Paternalism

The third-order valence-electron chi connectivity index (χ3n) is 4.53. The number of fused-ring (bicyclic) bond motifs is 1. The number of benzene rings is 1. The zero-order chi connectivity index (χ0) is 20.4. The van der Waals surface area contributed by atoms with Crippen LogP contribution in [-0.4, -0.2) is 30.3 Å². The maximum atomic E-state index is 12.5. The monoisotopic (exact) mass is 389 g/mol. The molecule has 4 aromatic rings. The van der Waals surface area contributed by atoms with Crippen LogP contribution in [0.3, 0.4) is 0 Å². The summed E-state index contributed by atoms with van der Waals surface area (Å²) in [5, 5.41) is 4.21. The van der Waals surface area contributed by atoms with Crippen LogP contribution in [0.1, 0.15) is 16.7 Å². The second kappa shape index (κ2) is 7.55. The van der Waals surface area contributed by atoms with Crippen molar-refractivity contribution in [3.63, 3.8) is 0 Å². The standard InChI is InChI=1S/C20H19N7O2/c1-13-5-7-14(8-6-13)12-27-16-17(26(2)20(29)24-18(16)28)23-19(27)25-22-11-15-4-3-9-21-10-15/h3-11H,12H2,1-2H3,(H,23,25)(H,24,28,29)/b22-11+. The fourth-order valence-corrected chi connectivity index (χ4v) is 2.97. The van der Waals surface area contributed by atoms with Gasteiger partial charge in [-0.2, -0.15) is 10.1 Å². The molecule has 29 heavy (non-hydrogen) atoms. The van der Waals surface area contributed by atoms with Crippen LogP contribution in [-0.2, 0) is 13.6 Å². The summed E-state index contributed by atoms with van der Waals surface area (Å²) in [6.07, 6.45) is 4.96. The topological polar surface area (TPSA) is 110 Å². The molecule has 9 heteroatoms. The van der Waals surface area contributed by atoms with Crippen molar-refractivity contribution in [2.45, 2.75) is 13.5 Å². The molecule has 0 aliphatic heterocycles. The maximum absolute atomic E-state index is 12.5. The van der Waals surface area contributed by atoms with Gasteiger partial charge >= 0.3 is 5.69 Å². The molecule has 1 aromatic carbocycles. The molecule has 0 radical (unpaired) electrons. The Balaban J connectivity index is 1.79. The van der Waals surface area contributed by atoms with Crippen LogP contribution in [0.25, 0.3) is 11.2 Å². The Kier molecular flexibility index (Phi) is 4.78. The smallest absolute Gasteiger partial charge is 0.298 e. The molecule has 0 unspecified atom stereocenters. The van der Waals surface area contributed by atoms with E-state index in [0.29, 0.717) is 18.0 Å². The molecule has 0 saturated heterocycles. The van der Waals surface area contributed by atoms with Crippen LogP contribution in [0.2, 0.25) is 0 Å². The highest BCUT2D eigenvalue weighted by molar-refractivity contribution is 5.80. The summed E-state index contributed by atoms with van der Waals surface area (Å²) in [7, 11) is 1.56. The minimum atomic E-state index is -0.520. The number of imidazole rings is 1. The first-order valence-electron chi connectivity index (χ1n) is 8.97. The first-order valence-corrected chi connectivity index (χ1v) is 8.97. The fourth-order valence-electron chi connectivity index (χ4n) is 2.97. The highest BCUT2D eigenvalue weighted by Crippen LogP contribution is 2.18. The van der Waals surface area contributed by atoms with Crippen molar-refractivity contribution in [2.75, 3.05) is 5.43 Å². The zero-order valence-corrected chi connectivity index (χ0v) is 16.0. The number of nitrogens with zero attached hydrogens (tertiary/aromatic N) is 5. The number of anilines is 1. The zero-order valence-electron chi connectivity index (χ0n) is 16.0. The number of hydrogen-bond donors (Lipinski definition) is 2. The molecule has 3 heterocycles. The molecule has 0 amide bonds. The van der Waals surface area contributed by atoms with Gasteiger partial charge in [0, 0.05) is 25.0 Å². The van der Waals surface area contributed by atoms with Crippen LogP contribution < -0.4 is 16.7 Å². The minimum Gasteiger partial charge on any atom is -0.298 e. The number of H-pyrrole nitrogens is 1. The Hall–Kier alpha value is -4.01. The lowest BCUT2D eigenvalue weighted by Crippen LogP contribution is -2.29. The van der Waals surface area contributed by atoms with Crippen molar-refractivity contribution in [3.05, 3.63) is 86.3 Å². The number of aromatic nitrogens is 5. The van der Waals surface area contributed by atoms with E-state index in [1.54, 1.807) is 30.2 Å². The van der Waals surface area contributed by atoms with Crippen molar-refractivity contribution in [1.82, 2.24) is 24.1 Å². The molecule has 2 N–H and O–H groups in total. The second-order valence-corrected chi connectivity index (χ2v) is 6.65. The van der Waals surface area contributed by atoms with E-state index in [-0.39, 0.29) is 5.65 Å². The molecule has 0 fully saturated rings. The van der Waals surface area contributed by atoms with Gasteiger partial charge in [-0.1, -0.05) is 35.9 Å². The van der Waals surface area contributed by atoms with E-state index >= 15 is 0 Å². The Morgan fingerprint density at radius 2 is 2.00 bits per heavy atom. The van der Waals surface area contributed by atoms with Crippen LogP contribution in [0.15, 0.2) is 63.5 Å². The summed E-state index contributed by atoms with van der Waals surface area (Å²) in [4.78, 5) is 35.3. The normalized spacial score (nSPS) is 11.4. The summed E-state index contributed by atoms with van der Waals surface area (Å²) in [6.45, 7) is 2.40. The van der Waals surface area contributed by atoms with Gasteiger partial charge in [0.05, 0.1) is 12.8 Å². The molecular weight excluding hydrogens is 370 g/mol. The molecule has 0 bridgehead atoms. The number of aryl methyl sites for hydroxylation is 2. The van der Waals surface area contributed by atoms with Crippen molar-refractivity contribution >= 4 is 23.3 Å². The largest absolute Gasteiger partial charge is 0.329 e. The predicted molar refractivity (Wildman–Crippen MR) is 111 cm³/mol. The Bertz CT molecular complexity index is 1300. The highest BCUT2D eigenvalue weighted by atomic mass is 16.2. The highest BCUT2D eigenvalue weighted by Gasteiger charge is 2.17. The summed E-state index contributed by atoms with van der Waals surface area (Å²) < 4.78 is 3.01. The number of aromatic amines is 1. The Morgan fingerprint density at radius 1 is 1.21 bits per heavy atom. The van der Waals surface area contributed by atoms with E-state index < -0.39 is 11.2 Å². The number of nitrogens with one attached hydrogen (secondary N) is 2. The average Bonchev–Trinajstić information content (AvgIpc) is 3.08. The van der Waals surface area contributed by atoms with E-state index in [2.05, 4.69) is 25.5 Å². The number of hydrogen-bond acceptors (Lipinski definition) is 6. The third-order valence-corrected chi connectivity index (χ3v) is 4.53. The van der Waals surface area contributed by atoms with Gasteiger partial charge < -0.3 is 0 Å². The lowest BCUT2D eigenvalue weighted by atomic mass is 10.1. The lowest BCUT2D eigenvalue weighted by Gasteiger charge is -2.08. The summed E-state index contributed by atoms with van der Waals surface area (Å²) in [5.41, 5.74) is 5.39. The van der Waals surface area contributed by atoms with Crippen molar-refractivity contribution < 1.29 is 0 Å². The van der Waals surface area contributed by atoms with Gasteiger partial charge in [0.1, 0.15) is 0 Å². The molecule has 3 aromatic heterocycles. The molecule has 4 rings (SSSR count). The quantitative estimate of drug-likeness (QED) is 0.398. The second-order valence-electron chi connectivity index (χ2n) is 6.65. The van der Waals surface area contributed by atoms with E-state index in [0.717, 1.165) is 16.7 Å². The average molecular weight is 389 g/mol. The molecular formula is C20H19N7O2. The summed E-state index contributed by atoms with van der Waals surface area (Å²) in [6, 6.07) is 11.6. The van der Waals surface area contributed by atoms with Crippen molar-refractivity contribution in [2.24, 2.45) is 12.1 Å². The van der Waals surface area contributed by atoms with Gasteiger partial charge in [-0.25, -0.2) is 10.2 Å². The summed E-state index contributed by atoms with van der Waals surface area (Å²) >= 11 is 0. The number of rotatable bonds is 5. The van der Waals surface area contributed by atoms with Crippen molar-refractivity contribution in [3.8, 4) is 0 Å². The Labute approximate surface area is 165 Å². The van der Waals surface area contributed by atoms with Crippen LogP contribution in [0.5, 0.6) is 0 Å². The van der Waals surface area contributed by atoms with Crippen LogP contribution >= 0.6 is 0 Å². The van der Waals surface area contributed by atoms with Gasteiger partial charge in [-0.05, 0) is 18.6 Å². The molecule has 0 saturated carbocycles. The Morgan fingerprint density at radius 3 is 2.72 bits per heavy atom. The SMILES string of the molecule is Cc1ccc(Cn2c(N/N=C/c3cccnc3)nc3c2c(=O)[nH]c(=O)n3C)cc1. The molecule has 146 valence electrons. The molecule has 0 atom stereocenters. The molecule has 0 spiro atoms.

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(from patres, belonging to the father or derived from him). Doctrine that regards employer and employees as partners in the company, and recommends a whole series of administrative, social, economic, technical, cultural and psychological measures to guarantee the “social peace” presenting the employer as the only guarantor of that peace. Chief among these measures is profit-sharing for company employees through the distribution of minority shares to them based on the fulfillment of certain conditions. Another important measure is a system of free training and retraining of personnel to raise worker productivity and product quality, thus increasing the company’s competitiveness in the marketplace. From the point of view of solidarity (*) and the view that all social actors are human beings with equal rights and corresponding duties, N.H. criticizes the unilateral approach of this doctrine and its class “egoism”. (*Worker ownership). In addition to sharing in the profits, employees have the right to effective participation in the management of their company and to control its activities within the limits of their competence. Just as employers do, employees also have the right to organize themselves freely and to defend their interests. For this reason, N.H. rejects the doctrine and practice of p. as being a form of social discrimination, although it does accept some concrete procedures that can facilitate the fulfillment of the social pact between employers, employees and the State, and always with the observance of international norms.